weakness if it exists. The other thing we can do is, we don’t have
to use this at all. We could just stand right here and pull the
leg as high as we can, and then dynamically let it go. When we let it go, if I can’t keep it here
in this position, like that, if it drops and catches – guess where? At 90 degrees. Well, that’s the level at which it got a
little bit of assistance from those other three muscles that are helping on that level. But I don’t have the strength to be able
to take it up above the 90-position and hold it up above 90. So that would be a good indication. If you hold it here, and you drop it, and
you can’t hold it, you can’t stop the leg until it gets to the level of 90. So, let’s say that’s the case. What would you do? Well, that’s an instance where the test
becomes the exercise. You could actually go back into this position
here and do leg lifts right from here. So, I’m in this position, I’m above 90,
I want to strengthen the hip flexors, I put my arms up behind my head, and I do leg lifts
in that position. I try to do that, and hold that, either for
time, or for reps. I can also take it up a notch by taking a
band, anchoring it down to something low here, wrapping it around the foot this way, and
then I’ve got a resisted lift here, to adding more strength as our hip flexors begin to
start getting stronger. The key is this, guys: you want to find out
right off the bat. You’re going to test both sides. Do you actually have a hip flexor tightness? Because if you don’t and you stretch it,
you’re going to make your problems worse. If you’re having back pain during ab exercises
you’re going to make that back pain worse. If you’re just having tightness and a general
feeling of something that’s off in the hip, that’s going to get worse if you keep doing
that. On the other hand, if you have a weakness
and you don’t address it, nothing’s going to get better. So you want to find out which of the two you’re
dealing with. If it is a tightness then, yes, the stretches
are going to be appropriate. But if they’re not, you want to avoid them. If you have to, guys, I always say, “You’ve
got to own it”. Own this. If you have a hip flexor weakness then you’ve
got to own this, and you’ve got to start doing stuff about it. As a matter of fact, maybe you’re not doing
enough explosive training. That’s a good argument for getting outside
and doing some sprints to actually train, to start using those hip flexors above 90
degrees, in a more explosive way. If you’re looking for a training program
that puts it all out there and puts all together so we overlook nothing in our training, that’s
what ATHLEANX is all about. You can get our ATHLEANX training system over
at ATHLEANX.com. In the meantime, I hope you found the video
helpful. Make sure you leave your comments and thumbs
up below. Let me know what you want me to cover and
I’ll do my best to do that for you. As you can see, or hear, the voice is still
not back, but that does not stop me from bringing the goods here to you guys, each and every
week with our videos. So, pardon me for the voice, but I hope you
got some good information from this. All right, guys. I’ll see you soon.

100 comments on “Stop Stretching Your Hip Flexors! (HERE’S WHY)

  1. ATHLEAN-X™ Post author

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    Reply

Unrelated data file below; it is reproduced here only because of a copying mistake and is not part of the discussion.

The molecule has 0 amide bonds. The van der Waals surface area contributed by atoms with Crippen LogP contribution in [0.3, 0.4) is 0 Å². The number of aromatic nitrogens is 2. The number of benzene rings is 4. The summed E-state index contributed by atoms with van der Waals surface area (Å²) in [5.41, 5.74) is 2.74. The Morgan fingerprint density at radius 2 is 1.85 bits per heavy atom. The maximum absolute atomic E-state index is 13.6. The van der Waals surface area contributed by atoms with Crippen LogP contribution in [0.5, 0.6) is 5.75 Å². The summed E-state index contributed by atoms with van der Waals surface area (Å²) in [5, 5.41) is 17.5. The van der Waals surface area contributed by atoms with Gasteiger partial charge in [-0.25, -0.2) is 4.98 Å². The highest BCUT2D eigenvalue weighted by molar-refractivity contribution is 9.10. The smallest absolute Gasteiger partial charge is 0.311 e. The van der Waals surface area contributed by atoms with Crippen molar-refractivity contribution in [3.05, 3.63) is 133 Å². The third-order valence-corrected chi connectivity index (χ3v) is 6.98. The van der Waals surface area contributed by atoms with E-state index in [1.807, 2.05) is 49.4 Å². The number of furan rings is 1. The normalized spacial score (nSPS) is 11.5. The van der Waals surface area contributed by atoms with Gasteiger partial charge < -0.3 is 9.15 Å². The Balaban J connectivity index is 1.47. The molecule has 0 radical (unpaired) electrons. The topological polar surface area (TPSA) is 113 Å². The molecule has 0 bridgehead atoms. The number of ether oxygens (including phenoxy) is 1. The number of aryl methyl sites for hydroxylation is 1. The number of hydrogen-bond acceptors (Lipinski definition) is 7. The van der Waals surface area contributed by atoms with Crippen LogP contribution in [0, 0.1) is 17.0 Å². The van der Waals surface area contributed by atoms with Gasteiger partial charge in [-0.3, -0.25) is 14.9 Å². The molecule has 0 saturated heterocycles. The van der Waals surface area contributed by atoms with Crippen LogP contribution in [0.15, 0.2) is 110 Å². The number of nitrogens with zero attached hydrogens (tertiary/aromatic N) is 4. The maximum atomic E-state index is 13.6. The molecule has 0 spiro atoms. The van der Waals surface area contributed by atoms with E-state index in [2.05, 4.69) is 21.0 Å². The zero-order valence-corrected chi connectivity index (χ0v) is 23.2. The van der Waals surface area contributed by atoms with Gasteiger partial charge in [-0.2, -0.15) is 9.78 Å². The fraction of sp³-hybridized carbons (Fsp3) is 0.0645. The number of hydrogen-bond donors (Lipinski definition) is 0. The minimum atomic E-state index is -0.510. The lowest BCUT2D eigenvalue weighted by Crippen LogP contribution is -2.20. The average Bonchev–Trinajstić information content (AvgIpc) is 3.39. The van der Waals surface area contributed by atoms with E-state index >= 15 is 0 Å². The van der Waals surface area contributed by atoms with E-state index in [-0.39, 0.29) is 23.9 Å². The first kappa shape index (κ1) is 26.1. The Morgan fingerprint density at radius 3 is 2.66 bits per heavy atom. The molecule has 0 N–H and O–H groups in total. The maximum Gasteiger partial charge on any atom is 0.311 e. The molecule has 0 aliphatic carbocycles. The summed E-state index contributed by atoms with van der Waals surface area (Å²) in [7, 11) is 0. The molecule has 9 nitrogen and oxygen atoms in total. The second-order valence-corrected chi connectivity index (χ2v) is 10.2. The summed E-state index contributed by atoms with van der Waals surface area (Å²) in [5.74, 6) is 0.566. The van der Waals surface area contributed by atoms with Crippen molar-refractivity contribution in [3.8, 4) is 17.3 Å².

2. George Basham Post author

    Wow … very illuminating. I wondered how I injured my hip playing tennis since I do a lot of band work, squats, lunges, martial arts style kicks etc. and my hip flexors are fairly strong. For example, can bring my knee up, and let go and it does not drop. But … doing the "bench flexibility test" just now I discovered they are ridiculously inflexible. Need to add stretching to my routine. Damn.

    Reply
  3. Patrick Farrelly Post author

    Funny that! Here's me stretching my hip flexors, doing exactly what JEFF told me to do FOR HIP TILT!!!! Make your mind up dude!!!

    Reply
  4. Anggia Angela Post author

    I don’t know why I’m here…my hips flexors aren’t tight nor weak.
    I do cycling class 3-4x/week, I do straddle legs lift, I stretch it like almost everyday, no back pain either…

    I’m okay to continue to stretch it right? I kinda need it for oversplit

    Reply
  5. Markku Nikkanen Post author

    Seriously, I've had doctors and physiotherapists telling me I need to stretch my hip flexors when I have anterior pelvic tilt. Wtf, why the hell they give me false information? They should've told me how to fix the problem, not to make it worse.

    Reply
  6. Travis O’Connell Post author

    What if you have anterior pelvic tilt? I have weak glutes and strong/ tight hip flexors. I don’t think this applies to everyone

    Reply
  7. Andy Duffy Post author

    Came here, to a video of Jeff telling me to stop stretching my hip flexors, from a video of Jeff showing me how to stretch my hip flexors. He keeps me on my toes daily

    Reply
  8. Jordan Hunt Post author

    I have a deep pain in the inside of my hip whenever I lift my leg upwards cause by squats but I can do everything in this video, does anyone know what it could be?

    Reply
  9. himayun19 Post author

    Hi . I like your videos and honestly very helpful. I have a problem while descending the mountain . If I go for trekking while climbing the hill I don't have any issue . But while descending the mountain I feel pain outside of my left knee. Which makes it impossible to descend down the hill. Kindly advice which muscle group I should target and what excercise should I do. Even weight training if required.

    Reply
  10. Barefoot Rehab Post author

    I love this explanation of testing. In our practice where we specialize in giving people PERMANENT pain relief to those who have had more than 6 months of pain, we remove a special problem called ADHESION. If you're struggling with pain that isn't going away, I highly recommend trying to find an adhesion doctor near where you live.

    Reply
  11. Jerry webb Post author